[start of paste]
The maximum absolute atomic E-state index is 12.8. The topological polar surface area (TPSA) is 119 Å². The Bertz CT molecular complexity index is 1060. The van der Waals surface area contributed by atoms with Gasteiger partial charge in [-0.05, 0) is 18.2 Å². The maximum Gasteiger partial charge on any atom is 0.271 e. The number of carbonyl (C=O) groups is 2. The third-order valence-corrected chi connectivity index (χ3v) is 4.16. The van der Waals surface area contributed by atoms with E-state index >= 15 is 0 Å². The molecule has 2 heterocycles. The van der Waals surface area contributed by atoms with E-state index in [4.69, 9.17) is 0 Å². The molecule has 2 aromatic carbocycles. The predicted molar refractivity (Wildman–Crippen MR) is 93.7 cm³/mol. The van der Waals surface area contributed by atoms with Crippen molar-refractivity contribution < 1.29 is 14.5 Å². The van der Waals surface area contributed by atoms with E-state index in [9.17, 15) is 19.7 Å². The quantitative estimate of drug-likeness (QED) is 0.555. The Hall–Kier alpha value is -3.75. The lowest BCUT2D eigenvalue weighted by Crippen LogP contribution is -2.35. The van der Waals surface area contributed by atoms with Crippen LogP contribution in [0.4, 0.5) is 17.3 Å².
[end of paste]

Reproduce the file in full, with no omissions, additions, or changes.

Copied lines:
The maximum absolute atomic E-state index is 12.8. The topological polar surface area (TPSA) is 119 Å². The Bertz CT molecular complexity index is 1060. The van der Waals surface area contributed by atoms with Gasteiger partial charge in [-0.05, 0) is 18.2 Å². The maximum Gasteiger partial charge on any atom is 0.271 e. The number of carbonyl (C=O) groups is 2. The third-order valence-corrected chi connectivity index (χ3v) is 4.16. The van der Waals surface area contributed by atoms with E-state index >= 15 is 0 Å². The molecule has 2 heterocycles. The van der Waals surface area contributed by atoms with E-state index in [4.69, 9.17) is 0 Å². The molecule has 2 aromatic carbocycles. The predicted molar refractivity (Wildman–Crippen MR) is 93.7 cm³/mol. The van der Waals surface area contributed by atoms with Crippen molar-refractivity contribution < 1.29 is 14.5 Å². The van der Waals surface area contributed by atoms with E-state index in [9.17, 15) is 19.7 Å². The quantitative estimate of drug-likeness (QED) is 0.555. The Hall–Kier alpha value is -3.75. The lowest BCUT2D eigenvalue weighted by Crippen LogP contribution is -2.35. The van der Waals surface area contributed by atoms with Crippen LogP contribution in [0.4, 0.5) is 17.3 Å².